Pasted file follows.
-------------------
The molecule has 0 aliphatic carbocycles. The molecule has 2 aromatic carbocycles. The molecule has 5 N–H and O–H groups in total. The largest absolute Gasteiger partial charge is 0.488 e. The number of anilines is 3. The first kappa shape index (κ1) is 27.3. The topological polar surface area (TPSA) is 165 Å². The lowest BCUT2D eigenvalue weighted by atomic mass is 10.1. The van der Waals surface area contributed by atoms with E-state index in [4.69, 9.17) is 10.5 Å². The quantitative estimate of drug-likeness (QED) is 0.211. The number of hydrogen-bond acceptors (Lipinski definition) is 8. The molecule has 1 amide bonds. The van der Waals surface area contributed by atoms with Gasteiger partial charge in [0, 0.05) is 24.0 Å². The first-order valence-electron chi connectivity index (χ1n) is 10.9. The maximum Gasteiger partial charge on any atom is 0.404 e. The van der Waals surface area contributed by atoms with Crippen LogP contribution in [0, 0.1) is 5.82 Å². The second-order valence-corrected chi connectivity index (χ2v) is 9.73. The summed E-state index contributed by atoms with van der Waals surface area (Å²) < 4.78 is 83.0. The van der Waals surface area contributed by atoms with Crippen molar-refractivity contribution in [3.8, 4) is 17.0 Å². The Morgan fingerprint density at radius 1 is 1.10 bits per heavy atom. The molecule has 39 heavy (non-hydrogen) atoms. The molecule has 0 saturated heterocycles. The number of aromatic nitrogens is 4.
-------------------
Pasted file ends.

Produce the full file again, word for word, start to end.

The molecule has 0 aliphatic carbocycles. The molecule has 2 aromatic carbocycles. The molecule has 5 N–H and O–H groups in total. The largest absolute Gasteiger partial charge is 0.488 e. The number of anilines is 3. The first kappa shape index (κ1) is 27.3. The topological polar surface area (TPSA) is 165 Å². The lowest BCUT2D eigenvalue weighted by atomic mass is 10.1. The van der Waals surface area contributed by atoms with E-state index in [4.69, 9.17) is 10.5 Å². The quantitative estimate of drug-likeness (QED) is 0.211. The number of hydrogen-bond acceptors (Lipinski definition) is 8. The molecule has 1 amide bonds. The van der Waals surface area contributed by atoms with Gasteiger partial charge in [0, 0.05) is 24.0 Å². The first-order valence-electron chi connectivity index (χ1n) is 10.9. The maximum Gasteiger partial charge on any atom is 0.404 e. The van der Waals surface area contributed by atoms with Crippen LogP contribution in [0, 0.1) is 5.82 Å². The second-order valence-corrected chi connectivity index (χ2v) is 9.73. The summed E-state index contributed by atoms with van der Waals surface area (Å²) < 4.78 is 83.0. The van der Waals surface area contributed by atoms with Crippen molar-refractivity contribution in [3.8, 4) is 17.0 Å². The Morgan fingerprint density at radius 1 is 1.10 bits per heavy atom. The molecule has 39 heavy (non-hydrogen) atoms. The molecule has 0 saturated heterocycles. The number of aromatic nitrogens is 4.